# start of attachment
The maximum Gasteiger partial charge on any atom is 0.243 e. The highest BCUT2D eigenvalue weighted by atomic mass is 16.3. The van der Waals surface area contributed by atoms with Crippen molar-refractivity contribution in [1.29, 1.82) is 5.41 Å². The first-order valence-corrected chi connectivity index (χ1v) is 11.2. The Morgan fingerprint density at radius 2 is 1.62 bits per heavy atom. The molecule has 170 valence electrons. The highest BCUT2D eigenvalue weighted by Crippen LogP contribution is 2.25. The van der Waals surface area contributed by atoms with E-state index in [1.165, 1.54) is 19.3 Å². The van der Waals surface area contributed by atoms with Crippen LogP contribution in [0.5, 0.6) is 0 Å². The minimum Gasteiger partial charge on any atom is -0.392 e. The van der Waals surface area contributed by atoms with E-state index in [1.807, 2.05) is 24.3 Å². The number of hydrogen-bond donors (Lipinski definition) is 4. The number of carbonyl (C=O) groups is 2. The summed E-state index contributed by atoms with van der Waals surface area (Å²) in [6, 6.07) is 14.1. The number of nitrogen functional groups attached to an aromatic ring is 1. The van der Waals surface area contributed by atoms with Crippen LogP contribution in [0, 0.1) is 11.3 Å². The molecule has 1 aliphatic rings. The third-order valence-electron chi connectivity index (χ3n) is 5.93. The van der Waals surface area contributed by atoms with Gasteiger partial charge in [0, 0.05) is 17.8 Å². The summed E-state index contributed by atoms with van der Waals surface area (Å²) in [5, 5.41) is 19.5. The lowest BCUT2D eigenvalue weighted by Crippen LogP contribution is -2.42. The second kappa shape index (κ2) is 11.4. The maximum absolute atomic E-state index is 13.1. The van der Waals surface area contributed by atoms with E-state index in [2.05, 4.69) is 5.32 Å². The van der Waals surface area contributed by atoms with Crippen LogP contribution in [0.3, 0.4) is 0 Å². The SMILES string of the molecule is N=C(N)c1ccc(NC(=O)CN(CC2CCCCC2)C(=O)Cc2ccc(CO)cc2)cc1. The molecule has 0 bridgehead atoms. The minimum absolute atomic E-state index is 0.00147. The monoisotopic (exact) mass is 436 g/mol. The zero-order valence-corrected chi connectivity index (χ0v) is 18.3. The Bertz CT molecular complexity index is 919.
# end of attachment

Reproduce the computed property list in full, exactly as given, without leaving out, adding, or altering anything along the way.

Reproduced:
The maximum Gasteiger partial charge on any atom is 0.243 e. The highest BCUT2D eigenvalue weighted by atomic mass is 16.3. The van der Waals surface area contributed by atoms with Crippen molar-refractivity contribution in [1.29, 1.82) is 5.41 Å². The first-order valence-corrected chi connectivity index (χ1v) is 11.2. The Morgan fingerprint density at radius 2 is 1.62 bits per heavy atom. The molecule has 170 valence electrons. The highest BCUT2D eigenvalue weighted by Crippen LogP contribution is 2.25. The van der Waals surface area contributed by atoms with E-state index in [1.165, 1.54) is 19.3 Å². The van der Waals surface area contributed by atoms with Crippen LogP contribution in [0.5, 0.6) is 0 Å². The minimum Gasteiger partial charge on any atom is -0.392 e. The van der Waals surface area contributed by atoms with E-state index in [1.807, 2.05) is 24.3 Å². The number of hydrogen-bond donors (Lipinski definition) is 4. The number of carbonyl (C=O) groups is 2. The summed E-state index contributed by atoms with van der Waals surface area (Å²) in [6, 6.07) is 14.1. The number of nitrogen functional groups attached to an aromatic ring is 1. The van der Waals surface area contributed by atoms with Crippen LogP contribution in [0, 0.1) is 11.3 Å². The molecule has 1 aliphatic rings. The third-order valence-electron chi connectivity index (χ3n) is 5.93. The van der Waals surface area contributed by atoms with Gasteiger partial charge in [0, 0.05) is 17.8 Å². The summed E-state index contributed by atoms with van der Waals surface area (Å²) in [5, 5.41) is 19.5. The lowest BCUT2D eigenvalue weighted by Crippen LogP contribution is -2.42. The second kappa shape index (κ2) is 11.4. The maximum absolute atomic E-state index is 13.1. The van der Waals surface area contributed by atoms with E-state index in [2.05, 4.69) is 5.32 Å². The van der Waals surface area contributed by atoms with Crippen LogP contribution in [0.3, 0.4) is 0 Å². The SMILES string of the molecule is N=C(N)c1ccc(NC(=O)CN(CC2CCCCC2)C(=O)Cc2ccc(CO)cc2)cc1. The molecule has 0 bridgehead atoms. The minimum absolute atomic E-state index is 0.00147. The monoisotopic (exact) mass is 436 g/mol. The zero-order valence-corrected chi connectivity index (χ0v) is 18.3. The Bertz CT molecular complexity index is 919.